Interdisciplinary workshop, ENS de Lyon, Amphithéâtre Descartes, 15 parvis René Descartes, Métro Debourg
Date : 11 décembre 2012, 10h – 18h
The avalanche of data provided by the traceability of many social activities represents a major scientific, economic and social revolution. However, in order to transform these data into relevant scientific insights, major scientific puzzles have to be solved. The evolution of social structures is one of them, as many structural accounts of social transformation tend to introduce change from outside the system, rather than showing how change is generated by the very structures internal to a society. How to develop a conceptual approach that makes it possible to think that the ordinary operations of structures can generate transformations? This is all the more difficult as our philosophical culture has been mostly focused on finding essences, eternal concepts and ideas rather than on understanding transformations.
Network theory is a promising approach to improve the understanding of social change. However, its formal methods network theory apply mainly to static networks, when most networks have a dynamical nature, with a time scale that may be of the same order as that of the dynamical processes occurring between nodes. For instance, the propagation of information or viruses occurs on networks that are highly dynamical objects, as people frequently make new acquaintances and change their relationships.
This workshop will address the fundamental challenges behind the understanding of social transformations using dynamical networks. How to extend the notion of “community” to dynamic graphs and build efficient clustering algorithms? How to detect the micro changes which lead to macro-restructurings? How to conceive structures, beyond the usual communities ? How to detect in dynamic networks the nodes that play a key role in information propagation? Our ambition is to gather scientists from natural and social sciences to discuss the exciting developments of our understanding of social change and stimulate exchanges between the ways different disciplines conceive evolutions.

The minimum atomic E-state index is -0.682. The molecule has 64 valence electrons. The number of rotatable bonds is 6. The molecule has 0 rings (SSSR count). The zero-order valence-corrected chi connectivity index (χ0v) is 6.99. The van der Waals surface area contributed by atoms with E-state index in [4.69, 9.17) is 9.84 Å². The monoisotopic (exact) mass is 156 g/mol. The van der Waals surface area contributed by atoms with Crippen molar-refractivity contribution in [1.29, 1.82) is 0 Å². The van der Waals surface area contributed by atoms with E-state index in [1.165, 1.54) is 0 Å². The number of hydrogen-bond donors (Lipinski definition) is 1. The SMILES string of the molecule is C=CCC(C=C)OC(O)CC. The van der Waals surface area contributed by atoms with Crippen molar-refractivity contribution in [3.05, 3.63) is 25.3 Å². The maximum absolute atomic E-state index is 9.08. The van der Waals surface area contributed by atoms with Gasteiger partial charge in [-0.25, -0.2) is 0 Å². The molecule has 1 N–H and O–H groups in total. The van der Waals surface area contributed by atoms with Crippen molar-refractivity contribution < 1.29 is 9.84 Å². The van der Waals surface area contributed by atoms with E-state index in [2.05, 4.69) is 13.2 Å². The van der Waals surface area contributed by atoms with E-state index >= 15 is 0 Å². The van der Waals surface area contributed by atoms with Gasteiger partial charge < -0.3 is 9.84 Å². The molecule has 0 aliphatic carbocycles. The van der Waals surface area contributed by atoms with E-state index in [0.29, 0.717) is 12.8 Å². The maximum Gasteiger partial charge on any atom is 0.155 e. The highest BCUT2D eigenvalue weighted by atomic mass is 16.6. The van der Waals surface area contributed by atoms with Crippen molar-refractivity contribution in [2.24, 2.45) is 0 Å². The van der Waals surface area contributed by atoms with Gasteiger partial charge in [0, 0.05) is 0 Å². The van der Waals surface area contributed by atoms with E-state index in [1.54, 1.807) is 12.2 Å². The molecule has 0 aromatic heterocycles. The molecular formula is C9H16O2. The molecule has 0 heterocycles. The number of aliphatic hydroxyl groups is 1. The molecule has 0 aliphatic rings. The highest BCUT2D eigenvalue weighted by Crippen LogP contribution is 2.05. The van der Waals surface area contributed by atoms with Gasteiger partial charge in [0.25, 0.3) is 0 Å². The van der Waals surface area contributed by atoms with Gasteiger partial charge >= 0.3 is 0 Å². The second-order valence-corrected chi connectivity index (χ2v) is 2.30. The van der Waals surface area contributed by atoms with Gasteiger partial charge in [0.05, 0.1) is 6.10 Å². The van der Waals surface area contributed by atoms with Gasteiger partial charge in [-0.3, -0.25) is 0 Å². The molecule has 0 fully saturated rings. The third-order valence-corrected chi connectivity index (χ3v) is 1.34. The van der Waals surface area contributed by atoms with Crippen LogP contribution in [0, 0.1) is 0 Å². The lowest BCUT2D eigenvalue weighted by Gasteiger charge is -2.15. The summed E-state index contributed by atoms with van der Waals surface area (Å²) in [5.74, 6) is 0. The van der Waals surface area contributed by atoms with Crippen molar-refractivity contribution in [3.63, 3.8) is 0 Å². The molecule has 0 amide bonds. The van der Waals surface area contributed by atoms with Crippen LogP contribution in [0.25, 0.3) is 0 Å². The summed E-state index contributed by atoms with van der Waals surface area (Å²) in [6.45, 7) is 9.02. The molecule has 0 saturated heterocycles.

Invited speakers :
- François Jullien, philosopher, author of “Silent transformations” – http://fr.wikipedia.org/wiki/François_Jullien
- Dominique Pestre, historian at EHESS (Paris) – http://www.koyre.cnrs.fr/spip.php?article86
- François Taddéi, biologist at INSERM, specialist of single cell aging – http://www.necker.fr/tamara/pages/francois.html
- Jean-Philippe Cointet, sociologist, specialist of knowledge production dynamics – http://jph.cointet.free.fr/wp/
- Alain Barrat, physicist, specialist of network dynamics – http://www.cpt.univ-mrs.fr/~barrat/
- Clémence Magnien, computer scientist, specialist of graph dynamics – http://www-rp.lip6.fr/~magnien/
Registration is free but mandatory. Please send an e-mail to firstname.lastname@example.org.
Programme provisoire :
10h Introduction, Sergio Ciliberto, Directeur de la Recherche, ENS de Lyon & Pablo Jensen, directeur IXXI
10h30 La conception chinoise des transformations, François Jullien, philosophe
11h30 Comment l’histoire pense les transformations? Concepts, méthodes, outils quantitatifs, Dominique Pestre, EHESS
12h30 Pause déjeuner
14h La physique et la dynamique des réseaux, Alain Barrat
14h30 L’ informatique et la dynamique des réseaux, Clémence Magnien
15h Comprendre les dynamiques de la recherche, J Ph Cointet
15h30 Pausé Café
16h Une autre approche sociologique des transformations, Tommaso Venturini
16h30 L’évolution biologique, François Taddéi
17h30 Table Ronde, Conclusions
18h15 Fin du colloque